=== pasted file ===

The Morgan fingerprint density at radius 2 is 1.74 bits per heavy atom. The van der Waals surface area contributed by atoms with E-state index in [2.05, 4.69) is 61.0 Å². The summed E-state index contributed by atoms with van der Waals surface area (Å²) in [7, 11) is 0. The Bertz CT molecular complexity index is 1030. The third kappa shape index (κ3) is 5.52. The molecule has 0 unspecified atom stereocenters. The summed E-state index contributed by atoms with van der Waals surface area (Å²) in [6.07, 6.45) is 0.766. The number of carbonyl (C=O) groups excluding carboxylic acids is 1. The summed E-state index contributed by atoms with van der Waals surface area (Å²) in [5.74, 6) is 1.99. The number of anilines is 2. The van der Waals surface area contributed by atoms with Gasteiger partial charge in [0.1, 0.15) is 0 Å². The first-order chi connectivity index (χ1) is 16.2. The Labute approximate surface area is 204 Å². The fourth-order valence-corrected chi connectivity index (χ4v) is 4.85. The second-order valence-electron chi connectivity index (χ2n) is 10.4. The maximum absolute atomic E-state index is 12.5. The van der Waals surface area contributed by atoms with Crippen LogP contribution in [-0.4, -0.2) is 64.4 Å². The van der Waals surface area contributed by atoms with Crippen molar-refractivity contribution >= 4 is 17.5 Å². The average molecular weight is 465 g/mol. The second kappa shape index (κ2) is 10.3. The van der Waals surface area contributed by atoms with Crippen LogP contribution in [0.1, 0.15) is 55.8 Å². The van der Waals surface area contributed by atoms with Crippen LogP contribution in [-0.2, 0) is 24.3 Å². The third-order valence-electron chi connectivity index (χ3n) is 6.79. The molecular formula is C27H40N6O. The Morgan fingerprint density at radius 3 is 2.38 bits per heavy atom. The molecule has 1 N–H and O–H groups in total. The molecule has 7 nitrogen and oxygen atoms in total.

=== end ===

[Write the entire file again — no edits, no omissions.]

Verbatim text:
The Morgan fingerprint density at radius 2 is 1.74 bits per heavy atom. The van der Waals surface area contributed by atoms with E-state index in [2.05, 4.69) is 61.0 Å². The summed E-state index contributed by atoms with van der Waals surface area (Å²) in [7, 11) is 0. The Bertz CT molecular complexity index is 1030. The third kappa shape index (κ3) is 5.52. The molecule has 0 unspecified atom stereocenters. The summed E-state index contributed by atoms with van der Waals surface area (Å²) in [6.07, 6.45) is 0.766. The number of carbonyl (C=O) groups excluding carboxylic acids is 1. The summed E-state index contributed by atoms with van der Waals surface area (Å²) in [5.74, 6) is 1.99. The number of anilines is 2. The van der Waals surface area contributed by atoms with Gasteiger partial charge in [0.1, 0.15) is 0 Å². The first-order chi connectivity index (χ1) is 16.2. The Labute approximate surface area is 204 Å². The fourth-order valence-corrected chi connectivity index (χ4v) is 4.85. The second-order valence-electron chi connectivity index (χ2n) is 10.4. The maximum absolute atomic E-state index is 12.5. The van der Waals surface area contributed by atoms with Crippen LogP contribution in [-0.4, -0.2) is 64.4 Å². The van der Waals surface area contributed by atoms with Crippen molar-refractivity contribution >= 4 is 17.5 Å². The average molecular weight is 465 g/mol. The second kappa shape index (κ2) is 10.3. The van der Waals surface area contributed by atoms with Crippen LogP contribution in [0.1, 0.15) is 55.8 Å². The van der Waals surface area contributed by atoms with Crippen LogP contribution in [-0.2, 0) is 24.3 Å². The third-order valence-electron chi connectivity index (χ3n) is 6.79. The molecular formula is C27H40N6O. The Morgan fingerprint density at radius 3 is 2.38 bits per heavy atom. The molecule has 1 N–H and O–H groups in total. The molecule has 7 nitrogen and oxygen atoms in total.